Sunday, September 4, 2011

Coins, Like People, Can Be Cast Aside-------and Redeemed.......

It all started about ten years ago when I was in Richmond, VA, on a weekend business trip. On Saturday morning I decided that my recent weight gain would have to be addressed, and I vowed to begin walking briskly before work on a daily basis to boost my activity level as I dieted.

As I strode out of the motel lobby and into the parking lot, I noticed a small, shiny object against the curb. Close inspection revealed that it was a dime that someone had lost.

Without thinking, I picked it up and put it in my pocket. I didn't think about that coin again until I returned to my room and felt the small disk next to my room key in my pocket.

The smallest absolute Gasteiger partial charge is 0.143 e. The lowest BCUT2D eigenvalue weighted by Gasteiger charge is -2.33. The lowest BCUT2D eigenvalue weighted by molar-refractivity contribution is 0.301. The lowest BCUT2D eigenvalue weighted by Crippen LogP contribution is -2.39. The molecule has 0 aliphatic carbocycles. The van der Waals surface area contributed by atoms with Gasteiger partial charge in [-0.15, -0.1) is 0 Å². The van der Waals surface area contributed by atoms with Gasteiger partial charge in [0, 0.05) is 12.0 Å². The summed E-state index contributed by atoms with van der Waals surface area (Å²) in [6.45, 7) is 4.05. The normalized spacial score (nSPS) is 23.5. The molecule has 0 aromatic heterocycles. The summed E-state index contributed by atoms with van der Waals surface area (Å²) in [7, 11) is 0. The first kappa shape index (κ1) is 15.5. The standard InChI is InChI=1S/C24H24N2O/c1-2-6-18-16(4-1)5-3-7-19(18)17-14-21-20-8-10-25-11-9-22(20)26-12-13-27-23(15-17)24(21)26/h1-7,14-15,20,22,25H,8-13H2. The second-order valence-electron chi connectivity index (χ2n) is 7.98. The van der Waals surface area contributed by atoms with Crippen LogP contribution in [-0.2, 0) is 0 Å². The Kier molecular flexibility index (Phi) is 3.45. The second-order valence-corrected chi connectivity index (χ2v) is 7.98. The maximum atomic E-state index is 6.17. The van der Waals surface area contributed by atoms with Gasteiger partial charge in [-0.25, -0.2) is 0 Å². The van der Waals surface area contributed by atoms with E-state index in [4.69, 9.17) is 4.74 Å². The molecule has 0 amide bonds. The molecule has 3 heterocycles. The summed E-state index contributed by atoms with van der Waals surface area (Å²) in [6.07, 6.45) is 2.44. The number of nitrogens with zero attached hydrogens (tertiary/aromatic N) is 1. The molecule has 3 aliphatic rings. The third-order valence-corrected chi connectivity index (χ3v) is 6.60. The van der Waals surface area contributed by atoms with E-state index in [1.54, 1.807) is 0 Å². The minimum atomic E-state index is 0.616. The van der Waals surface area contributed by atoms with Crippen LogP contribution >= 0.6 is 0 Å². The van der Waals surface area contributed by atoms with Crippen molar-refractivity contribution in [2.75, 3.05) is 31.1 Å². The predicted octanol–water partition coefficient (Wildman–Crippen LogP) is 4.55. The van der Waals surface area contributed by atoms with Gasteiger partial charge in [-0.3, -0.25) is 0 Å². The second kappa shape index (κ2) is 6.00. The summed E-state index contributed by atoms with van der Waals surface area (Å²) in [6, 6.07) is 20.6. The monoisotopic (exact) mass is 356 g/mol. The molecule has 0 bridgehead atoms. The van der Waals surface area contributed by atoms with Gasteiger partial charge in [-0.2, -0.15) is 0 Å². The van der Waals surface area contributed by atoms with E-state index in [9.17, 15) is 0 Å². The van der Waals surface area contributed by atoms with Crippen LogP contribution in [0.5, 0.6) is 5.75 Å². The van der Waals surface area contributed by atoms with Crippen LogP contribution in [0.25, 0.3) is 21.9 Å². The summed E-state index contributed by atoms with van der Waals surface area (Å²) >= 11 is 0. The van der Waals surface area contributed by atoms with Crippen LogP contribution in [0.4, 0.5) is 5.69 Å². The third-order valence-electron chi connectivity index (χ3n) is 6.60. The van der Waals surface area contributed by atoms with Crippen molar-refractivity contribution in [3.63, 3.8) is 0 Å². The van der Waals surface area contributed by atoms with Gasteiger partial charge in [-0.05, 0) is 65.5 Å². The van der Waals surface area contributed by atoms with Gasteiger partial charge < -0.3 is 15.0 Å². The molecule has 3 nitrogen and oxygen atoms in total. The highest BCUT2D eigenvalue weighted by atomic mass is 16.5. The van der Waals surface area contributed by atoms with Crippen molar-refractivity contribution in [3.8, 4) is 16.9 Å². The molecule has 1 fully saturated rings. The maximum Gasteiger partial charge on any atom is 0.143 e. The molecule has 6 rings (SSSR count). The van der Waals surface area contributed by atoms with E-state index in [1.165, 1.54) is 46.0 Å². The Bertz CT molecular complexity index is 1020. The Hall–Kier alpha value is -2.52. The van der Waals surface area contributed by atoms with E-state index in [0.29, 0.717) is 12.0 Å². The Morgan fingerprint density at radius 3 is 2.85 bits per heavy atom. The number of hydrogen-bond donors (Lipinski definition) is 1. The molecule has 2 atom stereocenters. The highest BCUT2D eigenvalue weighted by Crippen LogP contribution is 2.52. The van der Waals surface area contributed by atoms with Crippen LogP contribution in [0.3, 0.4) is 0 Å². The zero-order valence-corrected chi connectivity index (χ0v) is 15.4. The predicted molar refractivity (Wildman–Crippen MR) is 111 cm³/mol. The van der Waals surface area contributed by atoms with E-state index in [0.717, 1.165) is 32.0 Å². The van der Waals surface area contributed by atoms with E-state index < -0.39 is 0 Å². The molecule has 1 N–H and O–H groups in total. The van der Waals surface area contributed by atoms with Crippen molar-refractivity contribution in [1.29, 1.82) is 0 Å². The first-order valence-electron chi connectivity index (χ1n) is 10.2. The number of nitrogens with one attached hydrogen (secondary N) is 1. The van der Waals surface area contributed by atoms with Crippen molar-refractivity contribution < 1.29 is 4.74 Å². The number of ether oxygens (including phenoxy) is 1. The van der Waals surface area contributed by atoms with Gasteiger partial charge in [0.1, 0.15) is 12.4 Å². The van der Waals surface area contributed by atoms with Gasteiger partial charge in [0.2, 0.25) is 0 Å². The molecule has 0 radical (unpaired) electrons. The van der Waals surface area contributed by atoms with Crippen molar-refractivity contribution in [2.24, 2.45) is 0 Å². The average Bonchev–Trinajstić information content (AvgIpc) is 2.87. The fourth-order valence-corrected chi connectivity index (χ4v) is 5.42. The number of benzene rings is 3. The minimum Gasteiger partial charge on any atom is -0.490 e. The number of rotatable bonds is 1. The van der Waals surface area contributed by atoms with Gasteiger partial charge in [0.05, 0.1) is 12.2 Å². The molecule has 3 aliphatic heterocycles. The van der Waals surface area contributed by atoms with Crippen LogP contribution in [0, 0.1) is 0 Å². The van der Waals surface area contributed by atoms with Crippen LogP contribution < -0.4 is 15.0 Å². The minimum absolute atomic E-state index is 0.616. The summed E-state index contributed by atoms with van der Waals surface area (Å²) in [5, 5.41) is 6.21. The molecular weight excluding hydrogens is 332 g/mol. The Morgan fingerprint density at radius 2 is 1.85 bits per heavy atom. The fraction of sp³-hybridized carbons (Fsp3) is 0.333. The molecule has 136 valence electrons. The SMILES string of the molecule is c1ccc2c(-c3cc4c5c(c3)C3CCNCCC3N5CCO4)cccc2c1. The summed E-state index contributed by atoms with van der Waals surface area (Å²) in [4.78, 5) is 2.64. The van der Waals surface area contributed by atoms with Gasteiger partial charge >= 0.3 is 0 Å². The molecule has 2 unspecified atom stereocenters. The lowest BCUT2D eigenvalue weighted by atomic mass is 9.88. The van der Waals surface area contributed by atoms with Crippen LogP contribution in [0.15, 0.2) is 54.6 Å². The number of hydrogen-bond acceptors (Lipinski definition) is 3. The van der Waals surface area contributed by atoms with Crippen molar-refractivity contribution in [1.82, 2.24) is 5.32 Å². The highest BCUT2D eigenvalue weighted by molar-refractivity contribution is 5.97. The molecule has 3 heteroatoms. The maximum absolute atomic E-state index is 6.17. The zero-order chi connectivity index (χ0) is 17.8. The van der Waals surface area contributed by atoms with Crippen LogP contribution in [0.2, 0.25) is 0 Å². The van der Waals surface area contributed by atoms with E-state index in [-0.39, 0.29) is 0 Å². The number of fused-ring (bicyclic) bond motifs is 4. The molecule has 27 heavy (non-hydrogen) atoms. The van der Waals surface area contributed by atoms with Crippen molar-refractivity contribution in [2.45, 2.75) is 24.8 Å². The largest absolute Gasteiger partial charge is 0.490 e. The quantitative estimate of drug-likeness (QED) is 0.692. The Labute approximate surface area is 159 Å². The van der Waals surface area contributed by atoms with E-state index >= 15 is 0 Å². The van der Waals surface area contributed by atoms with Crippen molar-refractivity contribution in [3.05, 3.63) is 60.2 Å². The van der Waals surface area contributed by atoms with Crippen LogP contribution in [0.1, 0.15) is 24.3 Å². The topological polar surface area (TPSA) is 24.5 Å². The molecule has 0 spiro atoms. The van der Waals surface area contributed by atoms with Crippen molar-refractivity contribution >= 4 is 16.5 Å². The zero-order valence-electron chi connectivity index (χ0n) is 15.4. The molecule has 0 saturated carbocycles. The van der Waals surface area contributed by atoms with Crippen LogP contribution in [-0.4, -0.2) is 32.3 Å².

I looked at it closely. It must have been on the street a very short time, I reasoned. The surface was smooth, unworn by the elements. The date was recent. I began to wonder how the little coin had been lost. Perhaps someone had a hole in his pocket. Perhaps someone pulled something from her pocket and the coin happened to tumble out inadvertently.

I wondered what stories that little coin could tell. Who had lost it? To whom had it belonged over the months between its birth at the U.S. Mint and now?

Oddly, those questions seemed to stay with me all day. That night, I decided to walk once again, this time in the glow of a Virginia full moon.

Now, if you have ever walked briskly on a daily basis, you know that it can be a downright boring chore. I thought that I would actively look for coins on the sidewalk and in the parking lots that made up my walking track. Perhaps that activity would aid in my battle against the boredom of walking.